Amazon recently announced their move from a less-common springtime open enrollment schedule to a more traditional fall one—a change that elicited some (Zoom- and Slack-based) water-cooler chatter from the team here at Flow.

Why did this seemingly, uh, mind-numbing topic inspire conversation? We’ll cop to being total nerds about this stuff, to be sure, but also: I’d argue that open enrollment—and, with it, that lengthy benefits booklet you receive each year—is a far more scintillating subject than it may appear at first blush.

Yes, this is a hill I’m willing to die on!

[Meg’s Note: This post was written by Associate Planner Maddie Burton. We’ll see if this turns into something regular, but for now, just benefit from all the insight Maddie has gained by helping clients go through hundreds of open enrollment periods.]

Why you should be thrilled to peruse your open enrollment benefits booklet: let us count the ways.

Your benefits are a major component of your total compensation.

When you’re weighing a job offer, your focus may very well be on your base salary, signing bonus or annual bonus target, and equity compensation.

But under the hood, considerations like the rate of your employer’s 401(k) match, or the generosity of their health insurance offerings (perhaps including an annual contribution to a health savings account on your behalf, if you choose an HSA-eligible plan) add up to thousands of dollars each year.

Employers offer some pretty interesting—but easily overlooked—benefits you might’ve never noticed before.

Pet insurance for your beloved fur-child? Charitable matching programs, so you can multiply the impact of your giving? Mental health and wellness offerings, for anything from free counseling to reimbursement for that fancy gym membership?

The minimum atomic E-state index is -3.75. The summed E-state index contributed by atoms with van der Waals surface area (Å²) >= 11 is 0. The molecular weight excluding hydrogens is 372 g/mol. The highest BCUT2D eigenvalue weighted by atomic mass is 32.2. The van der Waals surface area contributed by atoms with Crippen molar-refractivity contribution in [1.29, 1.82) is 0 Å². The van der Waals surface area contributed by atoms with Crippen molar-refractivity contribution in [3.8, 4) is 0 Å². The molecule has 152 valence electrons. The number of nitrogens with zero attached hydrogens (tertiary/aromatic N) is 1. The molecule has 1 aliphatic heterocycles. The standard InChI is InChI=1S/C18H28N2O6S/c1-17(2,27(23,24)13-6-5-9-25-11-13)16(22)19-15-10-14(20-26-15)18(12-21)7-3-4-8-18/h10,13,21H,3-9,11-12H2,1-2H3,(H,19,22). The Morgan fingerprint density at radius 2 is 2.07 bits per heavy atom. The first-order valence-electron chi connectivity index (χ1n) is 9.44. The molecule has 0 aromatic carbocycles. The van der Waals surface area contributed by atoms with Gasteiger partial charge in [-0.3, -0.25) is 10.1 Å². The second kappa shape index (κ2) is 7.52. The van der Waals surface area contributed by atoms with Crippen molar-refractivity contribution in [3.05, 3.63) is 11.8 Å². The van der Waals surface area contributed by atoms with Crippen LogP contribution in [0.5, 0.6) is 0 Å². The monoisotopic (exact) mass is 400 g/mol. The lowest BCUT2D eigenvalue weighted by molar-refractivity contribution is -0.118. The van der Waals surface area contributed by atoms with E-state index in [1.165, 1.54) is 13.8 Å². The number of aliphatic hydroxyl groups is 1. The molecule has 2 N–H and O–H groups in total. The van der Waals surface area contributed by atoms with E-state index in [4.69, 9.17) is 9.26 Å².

If you can get past the dozens of eye-glazing pages about health insurance premiums, deductibles, and copays, you might find some pretty relevant, and dare we say fun, perks available to you.

Your HR department makes additions and improvements to their offerings each year, and these are changes that you can benefit (no pun intended) from.

Your friendly neighborhood HR rep certainly tries to stay on the cutting edge of benefit offerings out of the goodness of their heart, sure, but remember: this is also a way for your company to stay competitive when it comes to attracting the most talented employees. (That would be you!)

We’ve been reviewing open enrollment booklets from a broad swath of tech companies for years now, and it’s been fascinating to see how employers have continually made changes to their benefits packages to keep in line with others in the industry. It’s basically a benefit arms race that elicits…well, whatever it is that’s the opposite of mutually-assured destruction.

Some of your choices might only seem subtly different on the surface…but could lead to very different outcomes in practice.

Here’s one example: in a single sentence within your benefits booklet, you might see that your employer allows you to pay for long-term disability insurance with pre-tax dollars or after-tax dollars.

That consideration might seem so small as to be an afterthought—and paying for this benefit with after-tax money might mean just a few extra dollars out of your pocket each pay period. But if you become disabled and need to use this benefit, that’s the difference between all of your disability income being subject to taxation…or exempt from taxation.

Taking some time to investigate these details—and reaching out to your HR rep, if these tradeoffs and distinctions aren’t clear—can be worth a lot to Future You.

Knowledge, as they say, is power.

Taking just half an hour to fully digest the intricacies of your benefits package means you’ll be able to make better decisions when it comes to making your elections—and making the most of said elections throughout your plan year.

Okay, okay, so this stuff might be interesting (or, at the very least, important). But my benefits booklet is intimidating…how should I approach reading it?

Curled up on the sofa, relaxing beverage in hand, with ambient music filtering softly through the air, of course!

Oh—that’s not quite what you meant? Let me try that again.